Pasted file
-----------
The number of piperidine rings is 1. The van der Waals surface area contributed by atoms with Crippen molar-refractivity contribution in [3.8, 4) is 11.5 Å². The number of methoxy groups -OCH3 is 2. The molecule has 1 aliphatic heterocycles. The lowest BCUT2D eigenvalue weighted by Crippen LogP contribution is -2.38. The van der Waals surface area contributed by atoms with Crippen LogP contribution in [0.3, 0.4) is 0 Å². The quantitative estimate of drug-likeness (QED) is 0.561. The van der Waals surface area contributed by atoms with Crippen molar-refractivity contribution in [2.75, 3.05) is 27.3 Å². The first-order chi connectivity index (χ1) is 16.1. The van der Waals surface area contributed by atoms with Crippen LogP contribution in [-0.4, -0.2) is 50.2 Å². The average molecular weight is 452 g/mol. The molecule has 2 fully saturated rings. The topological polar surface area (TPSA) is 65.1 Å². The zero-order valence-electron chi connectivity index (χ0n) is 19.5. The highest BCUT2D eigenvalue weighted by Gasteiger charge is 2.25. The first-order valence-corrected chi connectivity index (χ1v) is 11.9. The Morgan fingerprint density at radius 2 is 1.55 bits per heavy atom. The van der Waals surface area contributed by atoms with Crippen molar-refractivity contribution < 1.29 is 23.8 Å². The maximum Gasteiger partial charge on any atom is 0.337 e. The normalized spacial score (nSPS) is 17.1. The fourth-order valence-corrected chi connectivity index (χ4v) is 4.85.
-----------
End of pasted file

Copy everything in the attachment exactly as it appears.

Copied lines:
The number of piperidine rings is 1. The van der Waals surface area contributed by atoms with Crippen molar-refractivity contribution in [3.8, 4) is 11.5 Å². The number of methoxy groups -OCH3 is 2. The molecule has 1 aliphatic heterocycles. The lowest BCUT2D eigenvalue weighted by Crippen LogP contribution is -2.38. The van der Waals surface area contributed by atoms with Crippen LogP contribution in [0.3, 0.4) is 0 Å². The quantitative estimate of drug-likeness (QED) is 0.561. The van der Waals surface area contributed by atoms with Crippen molar-refractivity contribution in [2.75, 3.05) is 27.3 Å². The first-order chi connectivity index (χ1) is 16.1. The van der Waals surface area contributed by atoms with Crippen LogP contribution in [-0.4, -0.2) is 50.2 Å². The average molecular weight is 452 g/mol. The molecule has 2 fully saturated rings. The topological polar surface area (TPSA) is 65.1 Å². The zero-order valence-electron chi connectivity index (χ0n) is 19.5. The highest BCUT2D eigenvalue weighted by Gasteiger charge is 2.25. The first-order valence-corrected chi connectivity index (χ1v) is 11.9. The Morgan fingerprint density at radius 2 is 1.55 bits per heavy atom. The van der Waals surface area contributed by atoms with Crippen molar-refractivity contribution < 1.29 is 23.8 Å². The maximum Gasteiger partial charge on any atom is 0.337 e. The normalized spacial score (nSPS) is 17.1. The fourth-order valence-corrected chi connectivity index (χ4v) is 4.85.